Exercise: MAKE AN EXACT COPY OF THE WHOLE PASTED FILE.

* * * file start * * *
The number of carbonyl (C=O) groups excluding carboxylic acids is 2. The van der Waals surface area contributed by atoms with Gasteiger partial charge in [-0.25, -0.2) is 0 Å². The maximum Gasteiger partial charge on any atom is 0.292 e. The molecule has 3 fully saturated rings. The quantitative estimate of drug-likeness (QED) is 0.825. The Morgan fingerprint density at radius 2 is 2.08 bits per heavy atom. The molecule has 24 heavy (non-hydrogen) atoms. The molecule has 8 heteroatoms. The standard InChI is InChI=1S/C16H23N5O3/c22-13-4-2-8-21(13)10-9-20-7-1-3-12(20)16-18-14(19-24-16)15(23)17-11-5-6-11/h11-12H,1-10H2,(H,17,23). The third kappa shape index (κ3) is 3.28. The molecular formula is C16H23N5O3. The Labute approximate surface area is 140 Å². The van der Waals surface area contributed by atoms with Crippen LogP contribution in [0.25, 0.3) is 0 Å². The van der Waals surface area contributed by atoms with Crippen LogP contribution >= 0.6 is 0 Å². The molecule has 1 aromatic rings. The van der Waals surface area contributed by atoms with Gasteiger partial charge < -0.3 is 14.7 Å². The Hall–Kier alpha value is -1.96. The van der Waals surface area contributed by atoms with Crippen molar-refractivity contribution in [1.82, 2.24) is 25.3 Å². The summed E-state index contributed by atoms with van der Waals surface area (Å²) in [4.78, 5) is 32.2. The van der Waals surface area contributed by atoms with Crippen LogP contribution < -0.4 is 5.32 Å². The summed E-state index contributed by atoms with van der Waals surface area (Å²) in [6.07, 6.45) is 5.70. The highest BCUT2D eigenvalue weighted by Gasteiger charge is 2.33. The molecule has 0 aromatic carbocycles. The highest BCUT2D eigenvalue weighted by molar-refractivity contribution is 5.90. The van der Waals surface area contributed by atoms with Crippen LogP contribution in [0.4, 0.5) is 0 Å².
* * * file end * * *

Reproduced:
The number of carbonyl (C=O) groups excluding carboxylic acids is 2. The van der Waals surface area contributed by atoms with Gasteiger partial charge in [-0.25, -0.2) is 0 Å². The maximum Gasteiger partial charge on any atom is 0.292 e. The molecule has 3 fully saturated rings. The quantitative estimate of drug-likeness (QED) is 0.825. The Morgan fingerprint density at radius 2 is 2.08 bits per heavy atom. The molecule has 24 heavy (non-hydrogen) atoms. The molecule has 8 heteroatoms. The standard InChI is InChI=1S/C16H23N5O3/c22-13-4-2-8-21(13)10-9-20-7-1-3-12(20)16-18-14(19-24-16)15(23)17-11-5-6-11/h11-12H,1-10H2,(H,17,23). The third kappa shape index (κ3) is 3.28. The molecular formula is C16H23N5O3. The Labute approximate surface area is 140 Å². The van der Waals surface area contributed by atoms with Crippen LogP contribution in [0.25, 0.3) is 0 Å². The van der Waals surface area contributed by atoms with Crippen LogP contribution >= 0.6 is 0 Å². The molecule has 1 aromatic rings. The van der Waals surface area contributed by atoms with Gasteiger partial charge < -0.3 is 14.7 Å². The Hall–Kier alpha value is -1.96. The van der Waals surface area contributed by atoms with Crippen molar-refractivity contribution in [1.82, 2.24) is 25.3 Å². The summed E-state index contributed by atoms with van der Waals surface area (Å²) in [4.78, 5) is 32.2. The van der Waals surface area contributed by atoms with Crippen LogP contribution < -0.4 is 5.32 Å². The summed E-state index contributed by atoms with van der Waals surface area (Å²) in [6.07, 6.45) is 5.70. The highest BCUT2D eigenvalue weighted by Gasteiger charge is 2.33. The molecule has 0 aromatic carbocycles. The highest BCUT2D eigenvalue weighted by molar-refractivity contribution is 5.90. The van der Waals surface area contributed by atoms with Crippen LogP contribution in [0.4, 0.5) is 0 Å².